Girlfriend of military veteran killed by police: "My heart stopped"

Channel 2's Wendy Corona Reports

DEKALB COUNTY, Ga. — The girlfriend of an Air Force veteran, who was unarmed and undressed when a police officer shot him dead, tells Channel 2 Action News the officer was wrong to open fire.
 
"What makes me angry, these people who have fought for our country; they come home, just to be shot down by cops? That's ridiculous," said Bridget Anderson.
 
Anderson, 22, gave her first television interview with Channel 2's Tom Regan. She said she was devastated when she got a call March 9 on the way back from Macon. She was told her boyfriend of three years, Anthony Hill, was dead.
 
"I was actually on the road when I got the call. Anthony had been shot by the police. My heart just stopped," said Anderson
 
Hill, a 27-year-old veteran, served four years in the Air Force, including a tour in Afghanistan. Anderson said he suffered from a bi-polar disorder and possibly was experiencing post-traumatic stress disorder. Two weeks before the shooting, Hill stopped taking his psychiatric medication.
 
"The side effects of the medicine were just giving him a lock jaw. He often complained that he had a swollen tongue," said Anderson.
 
The veteran's companion says she does not know what triggered Hill's bizarre behavior leading up the shooting. The veteran had removed his clothing and strode around his apartment complex naked and in a daze on the afternoon of March 9.
 
Anderson described cellphone video taken of Hill minutes before the shooting.
 
"He was walking like a cave man. He was in another place, a different world. It's hard to look at, cause it wasn't him," said Anderson.
 
DeKalb police said alarmed apartment residents called 911. When Officer Robert Olsen, a nine-year police veteran responded, he confronted the military veteran.  Police said Hill lunged toward the officer and ignored demands to stop. The officer shot Hill twice in the chest, killing him.
 
The Georgia Bureau of Investigation has completed a two and half month investigation into the shooting and forwarded the case report to the DeKalb County District Attorney. A representative told Regan District Attorney Robert James has begun a review of the findings, and may present the findings to a Grand Jury. A spokeswoman for the GBI told Regan they could not reveal their findings or conclusions of whether or not the officer's use of deadly force was justified.
             
"It will include everything about the scene. It will include all the witness interviews and testing of any evidence that was done. We turn the facts over to the district attorney and he determines how to proceed with the case," said GBI spokeswoman Sherry Lang.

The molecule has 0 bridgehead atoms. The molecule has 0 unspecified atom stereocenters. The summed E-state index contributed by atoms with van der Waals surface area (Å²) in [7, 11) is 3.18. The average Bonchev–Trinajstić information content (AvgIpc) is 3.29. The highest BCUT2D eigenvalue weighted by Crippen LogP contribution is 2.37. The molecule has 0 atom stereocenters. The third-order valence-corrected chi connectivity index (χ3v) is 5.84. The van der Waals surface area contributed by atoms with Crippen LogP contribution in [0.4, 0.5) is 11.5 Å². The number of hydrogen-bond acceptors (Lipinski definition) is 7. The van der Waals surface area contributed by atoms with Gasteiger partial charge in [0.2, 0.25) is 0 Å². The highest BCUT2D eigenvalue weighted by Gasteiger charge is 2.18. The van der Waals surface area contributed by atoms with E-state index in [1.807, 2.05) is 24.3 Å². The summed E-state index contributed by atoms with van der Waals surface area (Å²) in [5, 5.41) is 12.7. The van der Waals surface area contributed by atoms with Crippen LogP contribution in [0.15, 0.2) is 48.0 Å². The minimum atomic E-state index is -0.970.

Anderson said she and Hill had spoken about getting married in the near future. She said he was a peaceful, loving person who never displayed erratic or aggressive behavior toward anyone. She said the officer had alternatives to using his gun to subdue Hill if he considered him a threat.
 
"I believe Officer Olson did have time to analyze the situation. Why did you have to reach for a gun when you had a Taser and pepper spray on your belt? He was disrobed. Obviously no weapons," said Anderson.
 
Regan also spoke with Kailen Alexander, a close friend and roommate of the veteran. Alexander, who described Hill as a brother, said the veteran was in good spirits in the morning on the day he was killed. He was planning to workout.
 
"He told me he was going to gym, because he wanted to get some squats in. Anybody that knew Anthony would tell you if he wasn't walking around singing, he was walking around smiling," said Alexander.
 
Alexander told Regan police called him following the shooting, and investigators picked him upfrom work to return to the apartment complex for questioning.


"They were asking me certain questions. Has he ever dealt with any kinds of drugs? Is he a heavy drinker? Anthony never acted up. He doesn't like violent movies or video games," said Alexander.
 
The veteran's roommate said he cannot understand why the officer had to use his weapon to subdue Hill.
 
"I mean, he's completely nude. He's only 5 foot 8. He's smaller than me. Honestly, I don't think what he did was justified," said Alexander.
 
Alexander and the veteran's girlfriend said they believe police need more training in handling calls involving mentally ill subjects, and that they should be accompanied by paramedics.
 
Anderson said her boyfriend loved children and would often help clean up a soccer field near his apartment. She said he was a gifted singer who aspired for a career as a singer and songwriter. Despite harrowing experiences in Afghanistan, she said he loved life and loved people.
 
"He had an amazing voice and he just wanted to use his voice to get a message out there to love, love. I just want to pay it forward. Keep a positive outlook and get justice for him, because he deserves it," said Anderson.

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